Why Calculation in Chess Sucks

Why Calculation in Chess Sucks

May 16, 2015, 1:27 PM |

I passed a comment on Calculation Practice for the Weekend, posted here on chess.com by NM CoachJKane, that I wanted to share with you. It's not all about System 2, guys, System 1 is even more important!

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Calculation is important in chess, but it is not everything.

Remember Reti's famous "only one move ahead?" It seems that chess Masters orient themselves during the game using, what Daniel Kahneman, in Thinking Fast and Slow, calls System 1, which is fast, instinctive and intuitive brain. Only when System 1 isn't able to come up with a fast solution, System 2, slower, more deliberative and logical gets in.

While building up their position, Masters don't use calculation. Instinct, intuition and experience is there. When figuring out what the Center of Gravity (an idea fron Carl von Klausewitz) in position is, again, no calculation. Instead, instinct, intuition and experience, again.

Calc is extensively used only a few times in the game at crossroads and critical situations just to make sure that your instinct, intuition and experience were right when suggesting the move you are about to play!

Fixation on calc is especially widespread in the era of digital morons (erm, chess engines and all). They don't possess any of instinct, intuition and experience, what idiots do they just try every possible option, eliminating some down the road, it is true, but still in a fashion absolutely inferior to the way humans think (see a story by GM Lj. Ljubojevic on intuition).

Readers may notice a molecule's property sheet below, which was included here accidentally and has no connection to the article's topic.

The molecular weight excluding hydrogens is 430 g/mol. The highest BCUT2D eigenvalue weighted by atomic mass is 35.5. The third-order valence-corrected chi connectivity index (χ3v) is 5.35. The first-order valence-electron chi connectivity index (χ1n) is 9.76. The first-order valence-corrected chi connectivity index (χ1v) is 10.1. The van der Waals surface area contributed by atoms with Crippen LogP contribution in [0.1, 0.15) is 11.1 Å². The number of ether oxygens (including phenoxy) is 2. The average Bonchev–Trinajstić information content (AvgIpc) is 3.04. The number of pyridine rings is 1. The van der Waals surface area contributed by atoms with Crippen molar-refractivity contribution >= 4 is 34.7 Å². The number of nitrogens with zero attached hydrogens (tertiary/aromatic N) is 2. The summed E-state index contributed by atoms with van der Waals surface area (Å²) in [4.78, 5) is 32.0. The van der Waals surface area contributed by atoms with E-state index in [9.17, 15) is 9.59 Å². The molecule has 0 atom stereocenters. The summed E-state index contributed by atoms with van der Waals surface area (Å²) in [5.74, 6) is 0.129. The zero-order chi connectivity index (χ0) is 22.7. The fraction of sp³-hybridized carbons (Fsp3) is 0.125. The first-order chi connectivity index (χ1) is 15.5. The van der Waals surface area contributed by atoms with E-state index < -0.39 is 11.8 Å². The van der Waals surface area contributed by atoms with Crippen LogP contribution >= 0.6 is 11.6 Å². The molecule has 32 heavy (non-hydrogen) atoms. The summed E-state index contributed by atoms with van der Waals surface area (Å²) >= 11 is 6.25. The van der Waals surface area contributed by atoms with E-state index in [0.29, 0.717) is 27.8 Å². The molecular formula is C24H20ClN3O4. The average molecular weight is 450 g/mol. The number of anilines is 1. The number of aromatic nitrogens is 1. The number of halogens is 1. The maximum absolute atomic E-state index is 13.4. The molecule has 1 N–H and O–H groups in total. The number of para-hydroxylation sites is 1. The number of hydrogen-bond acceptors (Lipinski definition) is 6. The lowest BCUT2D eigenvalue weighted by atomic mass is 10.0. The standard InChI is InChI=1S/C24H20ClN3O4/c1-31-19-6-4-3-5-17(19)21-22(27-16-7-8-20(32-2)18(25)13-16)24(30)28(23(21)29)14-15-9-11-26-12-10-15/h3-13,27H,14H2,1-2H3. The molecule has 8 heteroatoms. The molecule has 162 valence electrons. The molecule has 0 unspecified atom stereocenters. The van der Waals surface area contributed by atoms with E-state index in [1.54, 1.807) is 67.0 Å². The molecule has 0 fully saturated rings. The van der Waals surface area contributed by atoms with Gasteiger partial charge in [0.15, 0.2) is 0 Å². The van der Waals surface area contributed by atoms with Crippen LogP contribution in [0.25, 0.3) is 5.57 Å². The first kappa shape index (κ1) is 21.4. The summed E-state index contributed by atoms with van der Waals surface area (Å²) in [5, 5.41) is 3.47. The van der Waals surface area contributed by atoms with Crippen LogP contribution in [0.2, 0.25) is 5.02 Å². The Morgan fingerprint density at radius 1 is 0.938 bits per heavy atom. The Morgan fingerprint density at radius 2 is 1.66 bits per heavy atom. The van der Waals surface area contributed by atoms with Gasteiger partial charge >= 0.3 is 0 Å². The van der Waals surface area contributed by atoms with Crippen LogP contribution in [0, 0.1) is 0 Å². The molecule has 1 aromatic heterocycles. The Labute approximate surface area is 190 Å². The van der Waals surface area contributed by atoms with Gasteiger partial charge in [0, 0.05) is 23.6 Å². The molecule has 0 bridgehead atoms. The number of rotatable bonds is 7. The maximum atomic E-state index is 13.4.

So, NMs Kane and Bab3s, give us some intuition and strategic insight practice for the weekend, something about those incalculable intangibles that make Masters Masters, something about digital morons are still in the kindergarten of chess. That practice will make us better players - FASTER!

     a dispatch from Georgia's #1 chess blog


PS Just to remind y'all, it's Summer coming our way and sea, chess and Sun isn't a bad combination at all! Thanks for her suggestion and for her art, Betty Missboll, Clermont-Ferrand, France